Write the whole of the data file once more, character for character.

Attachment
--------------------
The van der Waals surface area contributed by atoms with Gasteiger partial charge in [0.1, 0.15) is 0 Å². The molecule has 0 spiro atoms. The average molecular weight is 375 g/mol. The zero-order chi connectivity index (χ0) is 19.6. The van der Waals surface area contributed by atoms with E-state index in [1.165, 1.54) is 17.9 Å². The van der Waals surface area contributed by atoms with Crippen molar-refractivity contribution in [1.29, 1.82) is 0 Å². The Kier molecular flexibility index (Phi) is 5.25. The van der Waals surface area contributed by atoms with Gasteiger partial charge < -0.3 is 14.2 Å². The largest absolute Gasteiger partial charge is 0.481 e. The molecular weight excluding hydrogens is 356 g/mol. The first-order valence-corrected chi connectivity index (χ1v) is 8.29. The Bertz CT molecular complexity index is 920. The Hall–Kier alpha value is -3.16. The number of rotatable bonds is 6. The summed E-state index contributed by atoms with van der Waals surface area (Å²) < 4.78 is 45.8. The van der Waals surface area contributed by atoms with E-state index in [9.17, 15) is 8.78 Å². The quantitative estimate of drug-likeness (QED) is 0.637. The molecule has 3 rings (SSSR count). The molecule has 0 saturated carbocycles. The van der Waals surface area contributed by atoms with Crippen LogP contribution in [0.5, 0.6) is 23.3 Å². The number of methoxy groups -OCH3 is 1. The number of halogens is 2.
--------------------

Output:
The van der Waals surface area contributed by atoms with Gasteiger partial charge in [0.1, 0.15) is 0 Å². The molecule has 0 spiro atoms. The average molecular weight is 375 g/mol. The zero-order chi connectivity index (χ0) is 19.6. The van der Waals surface area contributed by atoms with E-state index in [1.165, 1.54) is 17.9 Å². The van der Waals surface area contributed by atoms with Crippen molar-refractivity contribution in [1.29, 1.82) is 0 Å². The Kier molecular flexibility index (Phi) is 5.25. The van der Waals surface area contributed by atoms with Gasteiger partial charge < -0.3 is 14.2 Å². The largest absolute Gasteiger partial charge is 0.481 e. The molecular weight excluding hydrogens is 356 g/mol. The first-order valence-corrected chi connectivity index (χ1v) is 8.29. The Bertz CT molecular complexity index is 920. The Hall–Kier alpha value is -3.16. The number of rotatable bonds is 6. The summed E-state index contributed by atoms with van der Waals surface area (Å²) < 4.78 is 45.8. The van der Waals surface area contributed by atoms with E-state index in [9.17, 15) is 8.78 Å². The quantitative estimate of drug-likeness (QED) is 0.637. The molecule has 3 rings (SSSR count). The molecule has 0 saturated carbocycles. The van der Waals surface area contributed by atoms with Crippen LogP contribution in [0.5, 0.6) is 23.3 Å². The number of methoxy groups -OCH3 is 1. The number of halogens is 2.